A Budget-day borrowing blow for Chancellor George Osborne yesterday underlined the scale of his deficit-cutting task despite slightly better news on growth from his independent forecaster.
February's horrendous figures showed public borrowing hitting £15.2bn – a record for the month and nearly double the £8bn expected by the City. Borrowing for the first 11 months of the year is £110bn – still £8.9bn below last year but leaving far less margin for error on the Office for Budget Responsibility's £127bn target for the year.
The latest evidence of the Chancellor's slow fiscal repair job comes as he bids to hang on to the UK's prized AAA credit rating. The ratings agencies Moody's and Fitch have cut their outlook on the UK to "negative" in recent weeks, warning of the potential impact of the eurozone crisis and weaker growth on the pace of deficit reduction.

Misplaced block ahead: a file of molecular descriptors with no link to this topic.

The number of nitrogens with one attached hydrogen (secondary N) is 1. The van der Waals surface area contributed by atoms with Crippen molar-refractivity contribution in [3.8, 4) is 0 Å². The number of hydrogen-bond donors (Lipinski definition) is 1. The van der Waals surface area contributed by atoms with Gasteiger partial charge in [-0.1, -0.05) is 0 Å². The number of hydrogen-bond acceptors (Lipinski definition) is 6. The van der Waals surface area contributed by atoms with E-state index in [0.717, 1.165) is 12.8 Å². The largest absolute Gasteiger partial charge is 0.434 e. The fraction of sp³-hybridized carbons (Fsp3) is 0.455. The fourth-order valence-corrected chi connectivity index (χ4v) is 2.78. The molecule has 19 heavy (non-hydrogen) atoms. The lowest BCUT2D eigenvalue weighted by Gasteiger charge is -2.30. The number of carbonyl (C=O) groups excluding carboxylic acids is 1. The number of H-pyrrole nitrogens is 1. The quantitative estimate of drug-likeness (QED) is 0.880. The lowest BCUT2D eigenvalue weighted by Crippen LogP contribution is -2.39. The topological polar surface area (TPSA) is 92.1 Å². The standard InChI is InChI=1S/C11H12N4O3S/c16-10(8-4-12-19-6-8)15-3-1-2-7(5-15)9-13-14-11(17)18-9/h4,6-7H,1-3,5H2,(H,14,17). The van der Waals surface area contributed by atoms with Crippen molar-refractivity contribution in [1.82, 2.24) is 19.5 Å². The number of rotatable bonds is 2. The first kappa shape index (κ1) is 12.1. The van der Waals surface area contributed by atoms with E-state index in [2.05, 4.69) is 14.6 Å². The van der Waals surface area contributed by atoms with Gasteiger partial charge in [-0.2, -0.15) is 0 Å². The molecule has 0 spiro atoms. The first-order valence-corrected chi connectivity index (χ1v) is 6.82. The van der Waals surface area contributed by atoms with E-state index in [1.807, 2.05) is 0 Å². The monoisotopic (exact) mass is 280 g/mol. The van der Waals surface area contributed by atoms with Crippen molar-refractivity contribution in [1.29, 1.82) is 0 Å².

The OBR upgraded its UK growth forecasts marginally, to 0.8 per cent for the year, but Capital Economics' chief UK economist, Vicky Redwood, said: "The public finance figures are rather worse than the Chancellor would have hoped for."
Worryingly for the Chancellor, public spending jumped to £52.5bn in February, 8 per cent ahead of the same month last year, as departments splashed out and benefit costs soared by £1.5bn. Meanwhile tax receipts are faltering after a big drop in the income tax take.
The OBR's improved growth estimates for 2012 – albeit to a meagre 0.8 per cent – is the first upgrade of any kind by the fiscal watchdog in two years. In the 2009 Budget the then chancellor, Alistair Darling, was forecasting 3.5 per cent growth this year.